Review: ‘Lawman’

Michael Winner, an exuberant British director, led with his chin in deciding to go to the States (Mexico) to make a western - his first.

Michael Winner, an exuberant British director, led with his chin in deciding to go to the States (Mexico) to make a western – his first.

Burt Lancaster, with cold eyes, strong chin, stiff behavior, minimal talk and a swift line on the draw, plays a marshall so dedicated to being a lawman that he is inflexible and even arrogant in his intepretation of it. He rides into a nearby town to pick up a bunch of locals who, on a drunken spree, were responsible for the death of an old man. He finds that they all work for the local bossman, played by Lee J. Cobb. Cobb’s a guy who enjoys local power but hates violence. Robert Ryan is the town’s weak marshal, who in the end is swayed to action with Lancaster.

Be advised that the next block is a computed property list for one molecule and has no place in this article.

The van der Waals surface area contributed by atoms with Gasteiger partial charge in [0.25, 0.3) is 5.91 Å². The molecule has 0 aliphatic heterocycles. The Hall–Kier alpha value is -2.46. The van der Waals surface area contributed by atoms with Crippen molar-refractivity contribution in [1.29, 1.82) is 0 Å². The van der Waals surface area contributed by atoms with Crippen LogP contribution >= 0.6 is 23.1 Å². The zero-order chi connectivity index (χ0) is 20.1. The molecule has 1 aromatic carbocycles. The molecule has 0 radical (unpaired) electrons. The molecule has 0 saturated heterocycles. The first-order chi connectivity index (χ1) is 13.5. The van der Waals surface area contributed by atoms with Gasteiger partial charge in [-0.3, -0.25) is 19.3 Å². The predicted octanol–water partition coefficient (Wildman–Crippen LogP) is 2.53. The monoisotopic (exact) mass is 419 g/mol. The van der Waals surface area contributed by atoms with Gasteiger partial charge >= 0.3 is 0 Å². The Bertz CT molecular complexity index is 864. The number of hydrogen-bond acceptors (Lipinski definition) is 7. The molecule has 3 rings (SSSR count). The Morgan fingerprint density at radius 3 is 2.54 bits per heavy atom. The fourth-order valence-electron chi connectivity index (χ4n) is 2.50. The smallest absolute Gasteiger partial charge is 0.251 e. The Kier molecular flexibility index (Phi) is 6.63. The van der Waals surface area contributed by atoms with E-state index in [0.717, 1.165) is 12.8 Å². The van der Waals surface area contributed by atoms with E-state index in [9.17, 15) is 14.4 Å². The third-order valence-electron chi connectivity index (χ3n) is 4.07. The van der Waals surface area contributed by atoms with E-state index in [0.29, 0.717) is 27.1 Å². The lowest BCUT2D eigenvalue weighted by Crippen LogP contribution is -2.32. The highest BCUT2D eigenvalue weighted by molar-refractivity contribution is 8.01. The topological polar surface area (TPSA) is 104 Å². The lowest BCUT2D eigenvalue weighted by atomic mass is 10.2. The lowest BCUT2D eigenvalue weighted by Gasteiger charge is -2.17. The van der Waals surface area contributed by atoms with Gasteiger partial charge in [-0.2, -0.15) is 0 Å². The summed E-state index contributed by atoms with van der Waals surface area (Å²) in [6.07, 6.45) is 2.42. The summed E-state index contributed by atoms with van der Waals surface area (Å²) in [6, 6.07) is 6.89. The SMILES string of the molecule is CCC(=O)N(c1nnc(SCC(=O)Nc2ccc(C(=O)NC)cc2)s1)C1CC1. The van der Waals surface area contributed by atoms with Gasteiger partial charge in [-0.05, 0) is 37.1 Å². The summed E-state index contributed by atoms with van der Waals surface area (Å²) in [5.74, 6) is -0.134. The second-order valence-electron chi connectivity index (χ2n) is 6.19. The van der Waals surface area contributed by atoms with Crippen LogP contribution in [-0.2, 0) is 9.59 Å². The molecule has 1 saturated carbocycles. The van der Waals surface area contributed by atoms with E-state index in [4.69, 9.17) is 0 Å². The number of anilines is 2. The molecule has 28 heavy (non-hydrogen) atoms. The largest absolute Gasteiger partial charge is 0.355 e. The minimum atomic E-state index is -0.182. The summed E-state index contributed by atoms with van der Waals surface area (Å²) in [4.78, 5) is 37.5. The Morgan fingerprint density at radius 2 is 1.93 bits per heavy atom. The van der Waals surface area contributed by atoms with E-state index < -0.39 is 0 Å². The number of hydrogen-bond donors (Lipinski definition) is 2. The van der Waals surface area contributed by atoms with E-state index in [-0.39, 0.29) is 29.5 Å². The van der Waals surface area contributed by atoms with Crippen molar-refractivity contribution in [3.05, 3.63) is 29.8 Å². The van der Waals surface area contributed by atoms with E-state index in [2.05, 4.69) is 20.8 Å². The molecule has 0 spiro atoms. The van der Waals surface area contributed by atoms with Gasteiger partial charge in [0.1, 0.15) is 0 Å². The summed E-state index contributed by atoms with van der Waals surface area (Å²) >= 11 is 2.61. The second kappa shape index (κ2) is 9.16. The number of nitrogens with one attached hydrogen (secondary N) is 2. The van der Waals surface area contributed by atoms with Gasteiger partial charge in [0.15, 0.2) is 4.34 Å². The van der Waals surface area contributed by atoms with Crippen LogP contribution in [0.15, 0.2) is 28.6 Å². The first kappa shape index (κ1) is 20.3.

Point of the story is just how far a man can compromise with his conscience and whether the end justifies the means.

Lancaster, as usual, is a highly convincing marshal, tough and taciturn. Ryan is also excellent as the faded, weak marshal with only memories. But it’s Cobb who quietly steals the film as the local boss who, however, unlike in many such films, is no ruthless villain.

Lawman

UK

Production

Scimitar. Director Michael Winner; Producer Michael Winner; Screenplay Gerald Wilson; Camera Bob Paynter; Editor Freddie Wilson; Music Jerry Fielding; Art Director Stan Jolley

Crew

(Color) Available on VHS, DVD. Extract of a review from 1971. Running time: 98 MIN.

With

Burt Lancaster Robert Ryan Lee J. Cobb Sheree North Joseph Wiseman Robert Duvall
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